Carrie: Fantastic. I'm very lucky in that my editor "gets it:" what the character is about, what I'm trying to do, and the best way to bring all that out. I've appreciated almost all her suggestions.

Lynda: Do you have any words of wisdom for us about revisions/rewriting, etc.?

Carrie: Revision is a skill that must be learned right along with characterization, plot, etc. Something to keep in mind: when somebody suggests a change, or an alternate way of telling the story that you don't like, look at what prompted the comment. It may indicate a real problem in the story. You don't have to take someone's specific advice or solution about fixing the problem, but you should make an effort to identify what the problem really is, and what you'd like to do to solve it. Many times I'll take a suggestion not as a command for "this is what you should do," but "this is someone's reaction to the story and I need to figure out what prompted the negative reaction." I hope that makes sense.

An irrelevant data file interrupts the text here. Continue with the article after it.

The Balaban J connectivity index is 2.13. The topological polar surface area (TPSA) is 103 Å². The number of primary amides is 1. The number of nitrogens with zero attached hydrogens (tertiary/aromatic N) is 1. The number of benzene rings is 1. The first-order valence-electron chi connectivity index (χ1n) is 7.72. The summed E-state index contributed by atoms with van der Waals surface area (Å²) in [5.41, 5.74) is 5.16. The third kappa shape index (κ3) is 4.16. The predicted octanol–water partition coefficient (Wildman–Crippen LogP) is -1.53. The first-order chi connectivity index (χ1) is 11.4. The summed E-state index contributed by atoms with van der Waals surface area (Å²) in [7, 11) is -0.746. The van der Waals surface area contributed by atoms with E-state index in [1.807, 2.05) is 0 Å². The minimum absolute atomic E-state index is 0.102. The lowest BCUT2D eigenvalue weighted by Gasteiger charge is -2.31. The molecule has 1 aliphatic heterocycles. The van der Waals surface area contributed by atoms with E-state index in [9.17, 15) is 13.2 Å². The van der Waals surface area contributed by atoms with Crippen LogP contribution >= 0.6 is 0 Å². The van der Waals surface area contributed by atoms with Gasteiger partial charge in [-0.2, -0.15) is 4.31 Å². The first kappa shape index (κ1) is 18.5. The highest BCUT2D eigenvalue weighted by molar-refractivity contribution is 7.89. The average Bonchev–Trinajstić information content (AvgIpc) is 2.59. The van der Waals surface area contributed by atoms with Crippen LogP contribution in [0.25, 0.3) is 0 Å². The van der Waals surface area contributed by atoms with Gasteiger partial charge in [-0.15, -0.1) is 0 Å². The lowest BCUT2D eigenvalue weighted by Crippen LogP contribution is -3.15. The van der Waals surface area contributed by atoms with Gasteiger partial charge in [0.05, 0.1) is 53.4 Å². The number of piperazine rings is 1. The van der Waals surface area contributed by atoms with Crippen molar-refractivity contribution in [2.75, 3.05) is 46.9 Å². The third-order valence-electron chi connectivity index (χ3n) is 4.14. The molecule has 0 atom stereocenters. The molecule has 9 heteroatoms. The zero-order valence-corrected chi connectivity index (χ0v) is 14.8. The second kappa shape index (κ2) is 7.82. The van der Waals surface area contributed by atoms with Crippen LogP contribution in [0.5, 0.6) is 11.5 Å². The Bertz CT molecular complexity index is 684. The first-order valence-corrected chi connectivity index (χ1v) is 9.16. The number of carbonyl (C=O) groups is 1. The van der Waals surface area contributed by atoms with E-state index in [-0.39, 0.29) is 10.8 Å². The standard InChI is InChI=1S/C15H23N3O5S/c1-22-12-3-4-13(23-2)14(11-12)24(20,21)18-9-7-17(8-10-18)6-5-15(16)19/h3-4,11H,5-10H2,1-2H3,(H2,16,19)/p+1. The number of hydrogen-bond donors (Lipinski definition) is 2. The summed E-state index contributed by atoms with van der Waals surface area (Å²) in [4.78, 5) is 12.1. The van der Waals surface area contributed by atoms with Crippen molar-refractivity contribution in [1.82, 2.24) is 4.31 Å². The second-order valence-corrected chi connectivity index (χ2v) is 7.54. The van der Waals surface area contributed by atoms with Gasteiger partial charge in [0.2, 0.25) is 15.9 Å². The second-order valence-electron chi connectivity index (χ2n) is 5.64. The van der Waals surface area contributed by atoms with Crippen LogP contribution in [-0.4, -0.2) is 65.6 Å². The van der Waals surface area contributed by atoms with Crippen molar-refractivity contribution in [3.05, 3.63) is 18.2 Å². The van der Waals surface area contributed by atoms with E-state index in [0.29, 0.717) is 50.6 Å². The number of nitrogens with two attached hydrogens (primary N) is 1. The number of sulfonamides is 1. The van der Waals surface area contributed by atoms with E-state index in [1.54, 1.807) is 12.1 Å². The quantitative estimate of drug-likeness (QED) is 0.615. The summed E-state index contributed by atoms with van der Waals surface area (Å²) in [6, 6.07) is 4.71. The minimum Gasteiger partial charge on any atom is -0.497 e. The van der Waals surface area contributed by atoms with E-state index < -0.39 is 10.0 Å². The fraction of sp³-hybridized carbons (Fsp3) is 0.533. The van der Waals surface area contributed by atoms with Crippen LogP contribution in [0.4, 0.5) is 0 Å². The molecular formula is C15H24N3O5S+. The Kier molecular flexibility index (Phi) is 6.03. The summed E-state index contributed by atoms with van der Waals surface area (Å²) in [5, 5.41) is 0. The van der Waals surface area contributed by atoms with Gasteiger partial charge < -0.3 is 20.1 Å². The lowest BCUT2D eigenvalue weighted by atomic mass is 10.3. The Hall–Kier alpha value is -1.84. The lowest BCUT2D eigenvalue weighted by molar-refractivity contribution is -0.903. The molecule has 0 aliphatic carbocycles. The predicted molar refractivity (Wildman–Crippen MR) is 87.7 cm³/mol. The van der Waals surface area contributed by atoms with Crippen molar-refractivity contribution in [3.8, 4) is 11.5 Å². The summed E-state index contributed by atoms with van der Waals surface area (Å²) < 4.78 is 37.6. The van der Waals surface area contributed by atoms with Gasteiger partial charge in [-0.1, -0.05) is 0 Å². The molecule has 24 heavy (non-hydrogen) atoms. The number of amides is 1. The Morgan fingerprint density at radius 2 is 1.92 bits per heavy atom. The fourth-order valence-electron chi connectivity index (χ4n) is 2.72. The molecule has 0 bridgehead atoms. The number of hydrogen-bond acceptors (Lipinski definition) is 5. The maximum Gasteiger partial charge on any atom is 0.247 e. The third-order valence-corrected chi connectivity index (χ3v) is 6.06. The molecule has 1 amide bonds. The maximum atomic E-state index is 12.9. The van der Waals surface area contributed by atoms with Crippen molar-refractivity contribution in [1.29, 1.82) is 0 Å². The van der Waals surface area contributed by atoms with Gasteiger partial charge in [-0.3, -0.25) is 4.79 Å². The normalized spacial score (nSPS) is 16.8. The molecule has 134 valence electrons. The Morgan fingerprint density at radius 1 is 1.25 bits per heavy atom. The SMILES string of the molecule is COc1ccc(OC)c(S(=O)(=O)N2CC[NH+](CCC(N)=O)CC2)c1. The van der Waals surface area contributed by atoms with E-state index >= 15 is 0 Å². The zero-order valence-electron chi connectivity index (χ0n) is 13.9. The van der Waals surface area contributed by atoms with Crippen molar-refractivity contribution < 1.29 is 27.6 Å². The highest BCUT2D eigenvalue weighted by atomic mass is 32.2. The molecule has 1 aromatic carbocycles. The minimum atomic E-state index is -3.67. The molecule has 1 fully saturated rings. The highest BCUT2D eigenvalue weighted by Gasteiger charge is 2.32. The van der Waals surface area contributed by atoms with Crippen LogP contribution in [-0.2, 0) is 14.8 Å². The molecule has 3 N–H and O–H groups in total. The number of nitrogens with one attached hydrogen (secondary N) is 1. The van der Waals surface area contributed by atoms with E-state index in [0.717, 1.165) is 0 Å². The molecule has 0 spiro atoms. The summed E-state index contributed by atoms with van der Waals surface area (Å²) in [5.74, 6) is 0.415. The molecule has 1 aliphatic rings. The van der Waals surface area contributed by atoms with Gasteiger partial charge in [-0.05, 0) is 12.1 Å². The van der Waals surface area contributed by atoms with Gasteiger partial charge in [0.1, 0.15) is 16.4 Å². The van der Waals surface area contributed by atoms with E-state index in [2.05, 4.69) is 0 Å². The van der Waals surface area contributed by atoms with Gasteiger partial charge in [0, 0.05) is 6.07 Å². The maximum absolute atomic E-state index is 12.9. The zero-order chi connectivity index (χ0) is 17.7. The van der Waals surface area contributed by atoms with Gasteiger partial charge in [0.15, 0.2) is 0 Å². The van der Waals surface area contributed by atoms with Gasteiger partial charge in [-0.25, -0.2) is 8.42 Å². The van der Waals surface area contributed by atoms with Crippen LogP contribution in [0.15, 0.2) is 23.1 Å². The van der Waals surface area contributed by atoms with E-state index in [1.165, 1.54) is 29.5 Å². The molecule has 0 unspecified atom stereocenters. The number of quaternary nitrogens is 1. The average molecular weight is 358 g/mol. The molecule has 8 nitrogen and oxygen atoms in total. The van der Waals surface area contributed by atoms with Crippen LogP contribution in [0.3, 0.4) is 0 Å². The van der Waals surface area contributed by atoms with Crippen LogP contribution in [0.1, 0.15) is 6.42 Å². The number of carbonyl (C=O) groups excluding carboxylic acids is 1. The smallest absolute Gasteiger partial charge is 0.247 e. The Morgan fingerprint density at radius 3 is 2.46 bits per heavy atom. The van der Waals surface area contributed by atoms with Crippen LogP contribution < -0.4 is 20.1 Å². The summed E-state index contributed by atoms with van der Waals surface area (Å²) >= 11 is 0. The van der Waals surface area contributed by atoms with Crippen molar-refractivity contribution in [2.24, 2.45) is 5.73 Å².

Lynda: Were there any surprises for you about the contract you signed?

Carrie: Not really, except that they tend to be very tedious, which wasn't a surprise. A good agent will explain all the nuts and bolts to you.

Lynda: Do you get a lot of help with marketing your book, or do you have to do most of it yourself?

Carrie: I got lots of help. I’m very lucky in that Warner decided to push the book in a really big way, so they did a lot of publicity for it. I also have very enthusiastic friends!

Lynda: Did you have input about your cover?